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Given a modular form $f$ of weight $k$ for a congruence subgroup $\Gamma$, and a modular function $t$ with $t(i\infty)=0$, we can form a function $F$ such that $F(t(z))=f(z)$ (at least locally), and we know that this $F$ must now satisfy a linear ordinary differential equation $$P_{k+1}(T)F^{(k+1)} + P_{k}(T)F^{(k)} + ... + P_{0}(T)F = 0$$

Where $F^{(i)}$ is the i-th derivative, and the $P_i$ are algebraic functions of $T$, and are rational functions of $T$ if $t$ is a Hauptmodul for $X(\Gamma)$.

My question is the following:

given a modular form $f$, what are necessary and sufficient conditions for the existence of a modular function $t$ as above such that the $P_i(T)$ are rational functions?

For example, the easiest sufficient condition is that $X(\Gamma)$ has genus 0, by letting $t$ be a Hauptmodul. But, this is not necessary, as the next condition will show.

Another sufficient condition is that $f$ is a rational weight 2 eigenform. I can show this using Shimura's construction* of an associated elliptic curve, and a computation of a logarithm for the formal group in some coordinates (*any choice in the isogeny class will work).

Trying to generalise, I have thought of the following: if $f$ is associated to a motive $h^i(V)$ of a variety $V$, with a pro-representable Artin-Mazur formal group $\Phi^i(V)$ of dimension 1, then we can construct formal group law a-la Stienstra style, and get a logarithm using the coefficients of powers of a certain polynomial. This makes the logarithm satisfy a differential equation with rational functions as coefficients. Since the dimension is 1, the isomorphism back to "modular coordinates" will be a single modular function $t$, and this answers the question positively.

This was the original motivation for the question - a positive answer is weaker, but maybe suggests the existence of associated varieties to rational eigenforms.

Putting non-eigenforms aside, since I'm not interested as much in them, we are left with non-rational eigenforms. We can try to perform the same Stienstra construction, but this time we get that the galois orbit of $f$ is associated to a "formal group law" of a motive with dimension greater than one. This will make for an interesting recurrence for the vector of the galois orbit, but not necessarily for each form individually, as the isomorphism of formal groups laws (between Stienstra's and those with the modular forms as logarithm) might scramble them together. Maybe not, and this solves might the question. I realise this last paragraph might be difficult to understand, for the wording is clumsy, and the mathematical notions are even worse. If you're really interested in this, I'd be happy to elaborate.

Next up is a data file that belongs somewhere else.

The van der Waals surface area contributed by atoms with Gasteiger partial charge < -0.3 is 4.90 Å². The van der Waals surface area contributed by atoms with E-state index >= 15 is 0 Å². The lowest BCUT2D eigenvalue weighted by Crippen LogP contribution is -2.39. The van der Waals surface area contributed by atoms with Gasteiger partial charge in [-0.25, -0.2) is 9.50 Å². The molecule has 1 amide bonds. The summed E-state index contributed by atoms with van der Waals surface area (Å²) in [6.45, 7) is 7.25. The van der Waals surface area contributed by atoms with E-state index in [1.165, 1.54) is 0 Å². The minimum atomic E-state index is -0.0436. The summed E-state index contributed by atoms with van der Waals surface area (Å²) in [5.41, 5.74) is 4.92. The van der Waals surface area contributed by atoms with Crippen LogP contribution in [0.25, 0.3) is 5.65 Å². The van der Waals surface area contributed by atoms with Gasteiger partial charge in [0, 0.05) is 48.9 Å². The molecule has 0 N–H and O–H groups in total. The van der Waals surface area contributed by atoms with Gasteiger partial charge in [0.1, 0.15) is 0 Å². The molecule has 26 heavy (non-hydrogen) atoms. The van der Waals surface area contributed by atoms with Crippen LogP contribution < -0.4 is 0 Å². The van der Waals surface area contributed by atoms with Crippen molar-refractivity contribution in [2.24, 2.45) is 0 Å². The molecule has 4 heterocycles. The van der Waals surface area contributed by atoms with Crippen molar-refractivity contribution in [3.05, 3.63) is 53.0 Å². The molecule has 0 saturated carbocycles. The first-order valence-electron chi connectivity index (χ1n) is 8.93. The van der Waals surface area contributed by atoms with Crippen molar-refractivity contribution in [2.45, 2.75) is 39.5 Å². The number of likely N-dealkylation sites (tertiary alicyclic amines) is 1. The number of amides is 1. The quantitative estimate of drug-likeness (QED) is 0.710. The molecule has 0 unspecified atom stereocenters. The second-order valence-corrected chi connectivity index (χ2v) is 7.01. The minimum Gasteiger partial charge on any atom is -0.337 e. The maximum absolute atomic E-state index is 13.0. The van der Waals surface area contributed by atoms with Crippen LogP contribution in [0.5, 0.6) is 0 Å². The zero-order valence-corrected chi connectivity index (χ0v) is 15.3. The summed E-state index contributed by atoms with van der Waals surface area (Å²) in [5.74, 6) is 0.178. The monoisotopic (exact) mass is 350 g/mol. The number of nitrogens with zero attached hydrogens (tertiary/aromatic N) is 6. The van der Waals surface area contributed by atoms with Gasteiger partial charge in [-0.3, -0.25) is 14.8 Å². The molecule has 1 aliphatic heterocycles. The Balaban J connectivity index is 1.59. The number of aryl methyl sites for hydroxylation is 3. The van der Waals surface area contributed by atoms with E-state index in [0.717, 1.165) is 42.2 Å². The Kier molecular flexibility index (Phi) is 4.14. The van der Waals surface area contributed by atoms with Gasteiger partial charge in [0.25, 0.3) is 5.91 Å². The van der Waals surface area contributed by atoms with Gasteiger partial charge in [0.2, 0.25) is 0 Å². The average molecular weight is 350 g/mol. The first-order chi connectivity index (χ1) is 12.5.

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I also asked this in math.stackexchange:… – Dror Speiser Mar 27 '13 at 2:23
Here is a reference : F. Martin, E. Royer, Formes modulaires et périodes… (see Remarque 140). It seems the result you mention in the genus 0 case also works in general, the only thing is that $F$ is a multivalued function. – François Brunault Mar 27 '13 at 8:12
@Francois: thanks for the reference. My french is a bit a rusty (non-existent), but I think the remark says what I wrote above: that the coefficients are in general algebraic. – Dror Speiser Mar 27 '13 at 8:43
Perhaps this could be helpful. – Vít Tuček Mar 30 '13 at 22:47
@robot: hey, thanks for the link. I've seen this paper before, and unfortunately (for me) it suffers from the same problem every paper I've seen suffers from: it begins with any given modular function $t$, instead of constructing an interesting one. – Dror Speiser Mar 31 '13 at 0:06
up vote 2 down vote accepted

Let $K$ be the algebraic closure of the differential field $\mathbb{C}(T)$.

Let $\partial$ denote differentiation w.r.t. $T$. Now $\mathbb{C}(T)[\partial] \subseteq K[\partial]$ are rings of differential operators. Your function $F$ is a solution of $L(F)=0$ where $L \in K[\partial]$ is the differential operator $L = P_{k+1} \partial^{k+1} + \cdots + P_0 \partial^0$. The rings $\mathbb{C}(T)[\partial]$ and $K[\partial]$ (multiplication = composition) satisfy all properties of a Euclidean domain except commutativity. In particular, one can define an LCLM (least common left multiple) which behaves just like an LCM in Euclidean domains.

Let $L_1,\ldots,L_d$ be the conjugates of $L$ over $\mathbb{C}(T)$, obtained by applying ${\rm Gal}(K/\mathbb{C}(T))$ to $P_{k+1},\ldots,P_0$. Now let $M = {\rm LCLM}(L_1,\ldots,L_d)$. Then $M \in \mathbb{C}(T)[\partial]$ and $M$ is right-divisible by $L$. In particular $M(F)=0$.

In summary: Any function $F$ that satisfies a linear differential operator $L$ with algebraic-function coefficients will also satisfy a linear differential operator $M$ with rational-function coefficients. In Maple you can find $M$ with the command DEtools[LCLM](L, `and conjugates`);

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Awesome! Thanks for the answer Mark :) – Dror Speiser Jul 14 at 17:36

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